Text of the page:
Posts Tagged 'Journalism'

(UPDATE) Irrawaddy Under Attack, Still Unavailable

SEOUL — THE BURMA-FOCUSED MAGAZINE The Irrawaddy sent a message to its on-line subscribers today saying that both its main and mirror sites are down due to Distributed Denial of Service (DDoS) attacks, one year after the beginning of the Saffron Revolution. The publication is, in the meantime, continuing to report from a blogger site.

On Tuesday, we received reports that the Internet in Burma was running slowly, suggesting a concerted effort to prevent information from going in or out of the country.

Then on Wednesday, our colleagues and subscribers in the US, Japan and Malaysia notified our Thailand-based office that they were unable to access our Web site.

A few hours later, I-NET, the largest host server in Thailand, confirmed: “Your site has been under distributed denial-of-service (DDoS) attack since around 5pm.”

I-NET finally decided to shut down our server.

Singlehop, which hosts The Irrawaddy’s mirror site, explained: “Your server is under a major attack. Due to the size of the attack our network engineers had to null route the IP to negate it. When the attack has subsided we will remove the null route.”

Singlehop told us that the cyber attack was very sophisticated.

Currently, our Web site is disabled and we have been forced to launch our daily news in blogs. Fellow exiled news agencies Democratic Voice of Burma and New Era were also disabled.

Christmas in Baghdad

WHATEVER YOUR FAITH, WHEREVER you are in this world, best wishes to you and yours for the season and in the coming year.

In that spirit, I thought I’d share this – from the International Herald Tribune:

By Damien Cave

BAGHDAD: Inside the beige church guarded by the men with the AK-47s, a choir sang Christmas songs in Arabic. An old woman in black closed her eyes while a girl in a cherry-red dress, with tights and shoes to match, craned her neck toward rows of empty pews near the back.

“Last year it was full,” said Yusef Hanna, a parishioner. “So many people have left — gone up north, or out of the country.”

Sacred Heart Church is not Iraq’s largest or most beleaguered Christian congregation. It is as ordinary as its steeple is squat, in one of Baghdad’s safest neighborhoods, with a small school next door.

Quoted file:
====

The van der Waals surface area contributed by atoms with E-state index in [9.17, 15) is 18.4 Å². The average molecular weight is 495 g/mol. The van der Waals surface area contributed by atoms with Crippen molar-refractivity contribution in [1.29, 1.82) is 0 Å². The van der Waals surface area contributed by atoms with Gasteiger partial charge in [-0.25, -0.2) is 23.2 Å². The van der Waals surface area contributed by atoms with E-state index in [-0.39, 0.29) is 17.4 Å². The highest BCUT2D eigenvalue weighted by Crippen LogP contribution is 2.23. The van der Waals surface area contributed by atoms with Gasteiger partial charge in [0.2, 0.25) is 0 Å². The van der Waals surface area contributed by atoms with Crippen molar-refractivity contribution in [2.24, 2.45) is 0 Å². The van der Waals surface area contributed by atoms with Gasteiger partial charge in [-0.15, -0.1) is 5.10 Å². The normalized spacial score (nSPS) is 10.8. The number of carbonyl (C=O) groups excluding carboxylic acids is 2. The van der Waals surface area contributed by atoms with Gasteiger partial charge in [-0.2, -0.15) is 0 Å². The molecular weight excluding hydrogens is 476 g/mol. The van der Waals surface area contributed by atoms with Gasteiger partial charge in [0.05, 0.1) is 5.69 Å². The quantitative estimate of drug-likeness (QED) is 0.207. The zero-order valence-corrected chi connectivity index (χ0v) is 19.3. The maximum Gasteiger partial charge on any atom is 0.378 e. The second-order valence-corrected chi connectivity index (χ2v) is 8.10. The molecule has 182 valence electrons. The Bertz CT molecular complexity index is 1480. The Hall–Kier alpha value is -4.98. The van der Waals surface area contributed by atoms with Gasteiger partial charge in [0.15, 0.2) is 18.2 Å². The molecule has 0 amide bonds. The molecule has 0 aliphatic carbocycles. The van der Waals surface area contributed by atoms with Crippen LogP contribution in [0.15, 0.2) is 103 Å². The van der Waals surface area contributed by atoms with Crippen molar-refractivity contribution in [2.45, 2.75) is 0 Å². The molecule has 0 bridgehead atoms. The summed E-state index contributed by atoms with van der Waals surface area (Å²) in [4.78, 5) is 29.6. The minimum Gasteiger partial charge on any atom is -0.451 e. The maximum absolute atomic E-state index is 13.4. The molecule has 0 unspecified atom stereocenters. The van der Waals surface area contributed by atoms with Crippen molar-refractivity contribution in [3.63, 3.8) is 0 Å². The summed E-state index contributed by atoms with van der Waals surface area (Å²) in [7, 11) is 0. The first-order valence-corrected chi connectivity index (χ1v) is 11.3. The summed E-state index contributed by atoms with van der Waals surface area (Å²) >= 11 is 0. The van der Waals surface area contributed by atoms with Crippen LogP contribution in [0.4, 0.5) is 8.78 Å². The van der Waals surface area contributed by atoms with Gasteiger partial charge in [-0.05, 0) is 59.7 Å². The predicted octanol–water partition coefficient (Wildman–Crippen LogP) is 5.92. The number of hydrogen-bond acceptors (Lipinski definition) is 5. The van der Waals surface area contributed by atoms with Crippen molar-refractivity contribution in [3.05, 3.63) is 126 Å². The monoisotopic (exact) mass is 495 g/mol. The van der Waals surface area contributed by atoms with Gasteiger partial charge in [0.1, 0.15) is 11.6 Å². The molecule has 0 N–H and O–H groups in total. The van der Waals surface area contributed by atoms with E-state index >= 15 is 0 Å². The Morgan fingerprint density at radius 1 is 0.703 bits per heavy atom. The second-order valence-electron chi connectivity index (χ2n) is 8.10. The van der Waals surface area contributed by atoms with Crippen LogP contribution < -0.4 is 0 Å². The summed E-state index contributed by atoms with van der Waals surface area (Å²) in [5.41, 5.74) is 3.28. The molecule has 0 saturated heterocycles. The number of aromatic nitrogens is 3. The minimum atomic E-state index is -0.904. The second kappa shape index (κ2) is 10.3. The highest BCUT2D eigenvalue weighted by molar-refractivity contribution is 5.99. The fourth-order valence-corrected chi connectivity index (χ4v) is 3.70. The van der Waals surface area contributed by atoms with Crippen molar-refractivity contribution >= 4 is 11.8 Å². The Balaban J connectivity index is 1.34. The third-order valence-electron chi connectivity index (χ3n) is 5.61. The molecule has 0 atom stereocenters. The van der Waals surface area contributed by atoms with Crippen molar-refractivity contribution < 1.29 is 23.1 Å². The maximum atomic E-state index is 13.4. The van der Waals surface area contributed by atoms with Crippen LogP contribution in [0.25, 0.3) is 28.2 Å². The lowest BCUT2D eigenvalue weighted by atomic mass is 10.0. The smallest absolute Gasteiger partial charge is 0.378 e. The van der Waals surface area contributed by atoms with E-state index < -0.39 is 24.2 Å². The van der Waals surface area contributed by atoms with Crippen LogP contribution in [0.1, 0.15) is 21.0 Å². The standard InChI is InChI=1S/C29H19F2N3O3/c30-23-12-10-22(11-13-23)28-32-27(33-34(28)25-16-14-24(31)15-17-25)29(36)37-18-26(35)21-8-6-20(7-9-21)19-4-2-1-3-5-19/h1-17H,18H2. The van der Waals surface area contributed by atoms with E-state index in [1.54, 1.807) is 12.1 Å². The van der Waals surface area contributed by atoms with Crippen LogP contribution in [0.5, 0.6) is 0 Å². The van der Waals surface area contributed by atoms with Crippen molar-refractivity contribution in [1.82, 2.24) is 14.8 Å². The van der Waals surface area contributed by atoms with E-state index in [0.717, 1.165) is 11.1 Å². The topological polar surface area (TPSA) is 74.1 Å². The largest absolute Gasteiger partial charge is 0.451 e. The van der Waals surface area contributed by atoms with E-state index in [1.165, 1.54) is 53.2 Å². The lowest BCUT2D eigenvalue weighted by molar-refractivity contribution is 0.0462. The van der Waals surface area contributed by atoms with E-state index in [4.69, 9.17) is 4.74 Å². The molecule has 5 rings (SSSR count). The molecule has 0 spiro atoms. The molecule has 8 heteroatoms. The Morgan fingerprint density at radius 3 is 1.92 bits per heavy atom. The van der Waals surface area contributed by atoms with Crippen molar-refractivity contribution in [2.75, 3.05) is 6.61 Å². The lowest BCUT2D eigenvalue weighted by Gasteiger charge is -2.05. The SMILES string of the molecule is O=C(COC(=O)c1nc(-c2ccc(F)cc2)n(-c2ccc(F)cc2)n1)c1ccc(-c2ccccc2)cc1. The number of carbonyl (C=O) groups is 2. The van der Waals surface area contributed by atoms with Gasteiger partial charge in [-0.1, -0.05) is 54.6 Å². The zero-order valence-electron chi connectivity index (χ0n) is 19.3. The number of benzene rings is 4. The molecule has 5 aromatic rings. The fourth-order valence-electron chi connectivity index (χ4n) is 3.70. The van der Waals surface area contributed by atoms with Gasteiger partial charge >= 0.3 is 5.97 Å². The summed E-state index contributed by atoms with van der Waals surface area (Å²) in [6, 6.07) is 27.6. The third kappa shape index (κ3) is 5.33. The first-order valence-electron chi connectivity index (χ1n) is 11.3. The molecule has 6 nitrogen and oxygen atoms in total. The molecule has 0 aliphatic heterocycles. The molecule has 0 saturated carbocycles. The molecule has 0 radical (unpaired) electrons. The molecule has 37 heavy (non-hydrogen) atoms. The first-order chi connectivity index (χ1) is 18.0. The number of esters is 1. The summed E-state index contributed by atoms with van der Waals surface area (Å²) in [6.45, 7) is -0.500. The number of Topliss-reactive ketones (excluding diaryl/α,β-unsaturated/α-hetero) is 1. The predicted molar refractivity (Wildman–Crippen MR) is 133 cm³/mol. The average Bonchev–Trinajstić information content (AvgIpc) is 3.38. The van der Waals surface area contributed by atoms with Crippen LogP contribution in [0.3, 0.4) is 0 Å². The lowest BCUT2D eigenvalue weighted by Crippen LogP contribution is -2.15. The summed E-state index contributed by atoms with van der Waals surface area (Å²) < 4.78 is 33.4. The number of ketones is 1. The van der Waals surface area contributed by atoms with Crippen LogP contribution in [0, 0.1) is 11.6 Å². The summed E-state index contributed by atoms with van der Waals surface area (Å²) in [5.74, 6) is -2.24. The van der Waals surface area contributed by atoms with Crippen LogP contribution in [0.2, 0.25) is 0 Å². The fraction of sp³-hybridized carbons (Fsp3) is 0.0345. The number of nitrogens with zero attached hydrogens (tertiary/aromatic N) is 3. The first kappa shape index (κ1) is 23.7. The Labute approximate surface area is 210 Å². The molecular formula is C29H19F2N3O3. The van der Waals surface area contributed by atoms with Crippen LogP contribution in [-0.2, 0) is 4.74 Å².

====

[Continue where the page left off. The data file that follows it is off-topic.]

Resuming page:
But for those who came to Sacred Heart for Mass on Christmas Eve, there seemed to be as much sadness as joy. Despite the improved security across Iraq, which some parishioners cited as cause for hope, the day’s sermon focused on continuing struggles …

[Read Full]

Who Should Be Held Accountable?

An excerpt from an opinion piece I wrote, published in The Korea Times:

ON MARCH 24, 1989, the Exxon Valdez supertanker struck a reef in Alaska’s Prince William Sound, gashing its hull and sending more than 41,000 kiloliters of oil rushing into the ocean.

At its peak, the slick spread almost 5,000 square kilometers and cast a black, oily pall over vast stretches of once-pristine coastline. It was an environmental disaster of monumental proportions.

In the following months, the United States scrambled to clean up the Alaskan coast while penning a comprehensive policy that would address oil spill prevention and proper procedure in future catastrophes.

The result was the Oil Pollution Act of 1990. The OPA not only expanded the federal government’s ability to provide necessary resources and funding to deal with spills ― up to one billion dollars per incident ― it also established the owner of the vessel from which the oil is discharged as the responsible party.

Now, as Korea attempts to clean up the shores of Taean after the worst oil spill in its history, its citizens are asking: What will the central government do to prevent this from happening again? Who will be held accountable for the hundreds, if not thousands, of people who face a loss of their livelihood?

[Read Full]